Friday, September 5, 2008


One of Andrew Sullivan's many poor calls is that a McCain-Obama fight would let us emerge from the petty cultural wars of Presidents past.  Instead, as usual, we've seen coalitional gridlock along partisan lines.  It's almost as if people are joining teams and rationalizing their actions as they go along  (Why is fantasy politics not around yet?  That would actually give me a reason to pay attention to downstream races).  

Offshore drilling is one of the few new issues to come up, and it brings along really poorly thought out rationalizing on both sides.  The Democrats would have you believe it's not a "real solution" that will not "bring relief at the pump" for "decades to come."  As if every energy proposal must meet some threshold of effectiveness, must lower prices by a certain amount, and impact soon enough or else it is not a genuine Plan of the sort that "gets things done."  I wish the Manhattan Project failed and people never landed on the moon, so people (well, mostly just Thomas Friedman) could stop conceiving of problems as things which are only solved through Plans.  By their criterion, no alternative energy or biofuel program is worthwhile. 

Behind Republican rationalizations is this bizzare longing for energy autarky.  Somehow the rest of the world buys Middle Eastern oil too and they're fine with that.  There's a bad HBO drama out there waiting to be written on the oil trade, in which Schwarzenegger plays President, and the characters wistfully imagine a world in which oil could be traded without violence as any other commodity instead of it being a game.  Buying Russian oil/gas is probably a bad idea though, and Europe really needs to stop doing that.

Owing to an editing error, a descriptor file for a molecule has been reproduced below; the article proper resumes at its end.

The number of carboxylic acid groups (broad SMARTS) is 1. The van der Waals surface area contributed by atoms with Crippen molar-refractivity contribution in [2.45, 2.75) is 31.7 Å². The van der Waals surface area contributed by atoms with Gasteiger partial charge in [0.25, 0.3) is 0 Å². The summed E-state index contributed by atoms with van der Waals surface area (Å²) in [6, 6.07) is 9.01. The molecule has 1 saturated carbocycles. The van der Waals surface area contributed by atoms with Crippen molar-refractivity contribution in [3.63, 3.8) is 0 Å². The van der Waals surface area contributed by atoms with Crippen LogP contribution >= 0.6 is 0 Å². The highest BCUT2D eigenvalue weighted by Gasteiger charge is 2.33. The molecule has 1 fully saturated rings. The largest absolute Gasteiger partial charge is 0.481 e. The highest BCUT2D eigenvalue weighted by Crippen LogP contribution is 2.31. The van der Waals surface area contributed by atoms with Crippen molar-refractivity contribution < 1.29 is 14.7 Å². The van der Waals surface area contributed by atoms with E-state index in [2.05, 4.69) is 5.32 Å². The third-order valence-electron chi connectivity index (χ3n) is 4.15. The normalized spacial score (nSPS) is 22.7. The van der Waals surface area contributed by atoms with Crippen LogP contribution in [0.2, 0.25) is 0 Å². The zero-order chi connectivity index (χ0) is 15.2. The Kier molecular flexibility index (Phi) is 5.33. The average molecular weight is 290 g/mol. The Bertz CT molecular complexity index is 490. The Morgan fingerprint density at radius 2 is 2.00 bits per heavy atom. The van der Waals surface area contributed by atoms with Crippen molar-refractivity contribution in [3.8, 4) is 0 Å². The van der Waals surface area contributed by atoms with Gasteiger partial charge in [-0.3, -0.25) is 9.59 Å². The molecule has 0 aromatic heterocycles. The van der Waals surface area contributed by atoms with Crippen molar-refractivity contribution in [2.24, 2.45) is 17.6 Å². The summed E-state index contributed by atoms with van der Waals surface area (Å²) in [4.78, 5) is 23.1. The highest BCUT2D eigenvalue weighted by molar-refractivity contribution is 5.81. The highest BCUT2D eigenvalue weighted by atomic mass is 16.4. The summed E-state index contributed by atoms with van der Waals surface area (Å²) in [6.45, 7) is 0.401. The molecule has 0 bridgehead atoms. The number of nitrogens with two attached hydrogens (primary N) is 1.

Actually, offshore drilling is probably a good idea, because oil is expensive, so drilling oil makes a lot of money, and money is good.  The lack of influence of drilling on oil prices is a good thing, limiting distorting incentives on generating carbon emisssions.  You'll notice no one else complains when they find billions of dollars lying around.   

I would say more about the Republicans had they said things themselves.  But that's not such a horrible thing.  A McCain Presidency would probably be much like Nixon's: Focus on foreign policy, because that's awesome, and let the Democrats pass more or less whatever bill they please.  Bipartisanship is like refusing bribes; both are considered good, but only seriously considered when the other party controls Congress and you want to stay in power.  And maybe not even then.  

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